Family Group Photos at Weddings

Do you dread shooting the family group photos at weddings? Let’s face it, it is never going to be anyone’s favourite part of the day, not even the couple’s but there are ways of doing them that can work well for everyone involved.

I occasionally meet photographers who just refuse to do them at all but my thinking is, they can be done quickly and efficiently and can be a great record of the families at this point in time. Yes they are probably never the photos that they couple are excited to see as soon as they return from honeymoon but I know they are the photographs that I find most fascinating from looking at my parent’s wedding images. My Uncle was a nine year old page boy and my Aunts were teenage bridesmaids so I think it would be a huge shame to skip these photographs on the day.

Tip #1 Keep the List Small ~ I  discourage my clients from having dozens of different combinations. One of the Farmers this week, has posted in the Facebook group about a client asking for 22 different groups shots at a wedding with only 24 guests! I spoke at an event for Hasselblad along with Hugo Bernard, the Royal Wedding photographer and he explained that he only ever does three combinations at a wedding of ‘Formal’ shots. He does the couple with their immediate family on both sides in one group, the bridal party in another, then a posed image of the Bride and Groom. And that is it even if you are the future King of England! However the norm for me is usually somewhere in between these two especially in this day and age where a lot of families are disjointed. If a couple sends over a really large list, I point out that they need to allow around five minutes per shot so they can see that the time can very quickly be taken up with them.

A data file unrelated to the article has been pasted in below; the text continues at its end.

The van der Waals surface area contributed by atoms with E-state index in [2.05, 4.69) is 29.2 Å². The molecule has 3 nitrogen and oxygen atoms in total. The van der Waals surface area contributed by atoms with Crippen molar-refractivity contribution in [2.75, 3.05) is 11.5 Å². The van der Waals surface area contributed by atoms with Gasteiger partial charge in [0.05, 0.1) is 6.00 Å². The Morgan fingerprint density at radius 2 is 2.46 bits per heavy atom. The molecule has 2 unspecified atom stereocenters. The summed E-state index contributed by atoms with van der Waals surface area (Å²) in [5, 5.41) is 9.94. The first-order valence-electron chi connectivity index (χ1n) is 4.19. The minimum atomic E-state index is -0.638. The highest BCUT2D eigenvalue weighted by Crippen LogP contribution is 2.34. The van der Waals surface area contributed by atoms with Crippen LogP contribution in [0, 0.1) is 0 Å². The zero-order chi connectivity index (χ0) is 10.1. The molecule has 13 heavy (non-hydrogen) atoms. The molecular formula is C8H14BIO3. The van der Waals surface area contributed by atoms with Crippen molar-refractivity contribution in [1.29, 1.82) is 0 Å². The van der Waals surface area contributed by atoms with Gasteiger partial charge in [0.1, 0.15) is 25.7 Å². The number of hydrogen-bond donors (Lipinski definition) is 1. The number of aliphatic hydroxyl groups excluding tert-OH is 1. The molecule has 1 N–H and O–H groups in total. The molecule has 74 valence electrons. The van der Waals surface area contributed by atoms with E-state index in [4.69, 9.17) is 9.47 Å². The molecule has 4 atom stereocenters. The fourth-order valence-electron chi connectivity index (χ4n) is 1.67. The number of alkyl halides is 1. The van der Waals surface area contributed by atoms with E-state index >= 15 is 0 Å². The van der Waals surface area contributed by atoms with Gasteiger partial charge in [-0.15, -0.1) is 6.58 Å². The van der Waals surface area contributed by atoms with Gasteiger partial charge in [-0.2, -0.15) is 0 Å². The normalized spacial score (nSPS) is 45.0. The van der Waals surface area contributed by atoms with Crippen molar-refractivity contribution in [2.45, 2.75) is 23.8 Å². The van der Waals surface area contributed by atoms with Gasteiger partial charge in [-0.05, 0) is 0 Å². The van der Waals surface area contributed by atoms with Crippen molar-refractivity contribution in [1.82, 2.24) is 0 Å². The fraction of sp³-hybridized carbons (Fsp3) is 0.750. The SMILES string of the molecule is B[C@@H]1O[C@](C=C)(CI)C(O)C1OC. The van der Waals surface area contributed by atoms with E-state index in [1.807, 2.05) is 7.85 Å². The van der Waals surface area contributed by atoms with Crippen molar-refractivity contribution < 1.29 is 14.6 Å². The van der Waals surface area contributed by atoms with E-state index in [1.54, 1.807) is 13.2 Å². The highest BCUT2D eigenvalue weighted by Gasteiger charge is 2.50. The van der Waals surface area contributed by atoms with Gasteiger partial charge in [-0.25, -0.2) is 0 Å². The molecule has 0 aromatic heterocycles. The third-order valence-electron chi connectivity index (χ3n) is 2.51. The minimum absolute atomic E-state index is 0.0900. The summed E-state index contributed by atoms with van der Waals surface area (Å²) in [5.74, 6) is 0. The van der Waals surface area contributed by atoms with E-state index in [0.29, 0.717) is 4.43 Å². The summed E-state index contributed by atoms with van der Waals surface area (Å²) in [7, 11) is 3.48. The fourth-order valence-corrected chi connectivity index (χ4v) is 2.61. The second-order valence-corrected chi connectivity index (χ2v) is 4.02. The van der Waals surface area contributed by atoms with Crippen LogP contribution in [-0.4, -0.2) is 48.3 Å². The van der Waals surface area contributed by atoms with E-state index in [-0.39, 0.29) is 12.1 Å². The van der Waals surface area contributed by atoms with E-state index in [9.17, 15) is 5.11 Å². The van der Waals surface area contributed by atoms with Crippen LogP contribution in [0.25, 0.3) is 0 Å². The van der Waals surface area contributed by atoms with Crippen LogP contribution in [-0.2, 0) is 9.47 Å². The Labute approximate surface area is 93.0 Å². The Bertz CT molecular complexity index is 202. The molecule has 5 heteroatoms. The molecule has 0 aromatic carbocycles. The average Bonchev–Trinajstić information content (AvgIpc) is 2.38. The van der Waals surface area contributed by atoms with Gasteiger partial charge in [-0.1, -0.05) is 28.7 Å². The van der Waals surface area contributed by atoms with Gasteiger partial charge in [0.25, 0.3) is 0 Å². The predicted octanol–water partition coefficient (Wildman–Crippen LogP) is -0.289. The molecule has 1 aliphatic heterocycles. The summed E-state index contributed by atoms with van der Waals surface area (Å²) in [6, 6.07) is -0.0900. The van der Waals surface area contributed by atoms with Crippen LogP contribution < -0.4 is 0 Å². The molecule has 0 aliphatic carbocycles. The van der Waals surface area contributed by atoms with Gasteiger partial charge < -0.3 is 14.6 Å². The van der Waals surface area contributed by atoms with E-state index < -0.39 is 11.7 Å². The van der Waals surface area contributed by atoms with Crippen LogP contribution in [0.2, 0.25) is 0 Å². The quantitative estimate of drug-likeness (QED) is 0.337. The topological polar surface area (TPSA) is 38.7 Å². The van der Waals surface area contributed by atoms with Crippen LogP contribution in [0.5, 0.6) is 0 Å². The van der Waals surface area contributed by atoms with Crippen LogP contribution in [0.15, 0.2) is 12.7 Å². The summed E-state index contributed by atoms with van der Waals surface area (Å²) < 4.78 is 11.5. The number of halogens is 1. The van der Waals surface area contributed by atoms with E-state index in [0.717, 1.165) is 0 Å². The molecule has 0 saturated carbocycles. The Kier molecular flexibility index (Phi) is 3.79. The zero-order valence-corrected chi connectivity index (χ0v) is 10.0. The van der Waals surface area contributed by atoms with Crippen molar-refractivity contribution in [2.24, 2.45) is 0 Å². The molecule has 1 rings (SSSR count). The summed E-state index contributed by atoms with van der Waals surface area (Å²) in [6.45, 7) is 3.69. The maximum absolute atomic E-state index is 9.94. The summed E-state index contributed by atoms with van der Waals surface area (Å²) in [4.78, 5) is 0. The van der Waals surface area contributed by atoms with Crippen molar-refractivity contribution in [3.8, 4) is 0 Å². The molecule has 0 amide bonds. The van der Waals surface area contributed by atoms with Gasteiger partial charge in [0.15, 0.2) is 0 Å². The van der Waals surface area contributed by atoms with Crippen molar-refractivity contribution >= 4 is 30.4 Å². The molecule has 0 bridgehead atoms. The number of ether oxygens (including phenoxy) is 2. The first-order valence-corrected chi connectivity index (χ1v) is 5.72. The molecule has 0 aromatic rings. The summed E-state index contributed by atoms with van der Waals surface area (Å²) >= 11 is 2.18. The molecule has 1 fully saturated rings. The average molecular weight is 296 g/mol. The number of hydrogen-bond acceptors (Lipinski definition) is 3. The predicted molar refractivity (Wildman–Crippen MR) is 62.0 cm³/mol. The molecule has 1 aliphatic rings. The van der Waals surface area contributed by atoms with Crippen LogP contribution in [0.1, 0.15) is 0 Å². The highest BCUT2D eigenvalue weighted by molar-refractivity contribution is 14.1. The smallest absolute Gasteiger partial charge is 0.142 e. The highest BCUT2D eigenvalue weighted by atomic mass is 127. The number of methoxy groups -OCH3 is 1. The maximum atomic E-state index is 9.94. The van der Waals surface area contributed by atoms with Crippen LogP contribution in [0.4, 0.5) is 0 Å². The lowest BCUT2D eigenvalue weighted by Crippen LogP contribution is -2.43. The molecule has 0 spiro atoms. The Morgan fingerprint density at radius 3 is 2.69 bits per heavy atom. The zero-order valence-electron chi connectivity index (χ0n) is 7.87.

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Tip #2 Do The List With Them ~ You are the expert at this, not the couple. This is usually their first time organising a wedding so they may be unsure how long things can take or make a long list just because they feel they are expected to. As much as possible, I try to do the list with them. I say it is best to start with the largest family group on one side, say the Bride’s.. then do smaller combinations of the same side and then move onto to the smallest combinations on the groom’s side and build out again to the largest. This saves a lot of time as nobody should be coming in and out of shots… I’ve found guests have a tendency to wander off! So your list might go something like this…

  • All Bride’s Family
  • All Bride’s Immediate Family
  • Bride’s Parents
  • Both Sets of Parents
  • Groom’s Parents
  • All Groom’s Immediate Family
  • All Groom’s Family
  • All Guests

Tip #3 Enlist Some Help ~ I always ask the couple to nominate at least one person to help us get people into the shots. Could be the ushers, bridesmaids, MC or key family members, but I ask that it is someone who is confident enough to shout. Going around politely asking dozens of people to come and get in a photo takes ages and us Brits are shy at coming forward. Having said that, this often fails on the day as my nominated person or persons can get distracted. As a wedding photographer, you have to be confident enough to take charge when it is needed. It is not my favourite thing to do but I will shout out names of who is needed in a photo if it means getting them done quicker.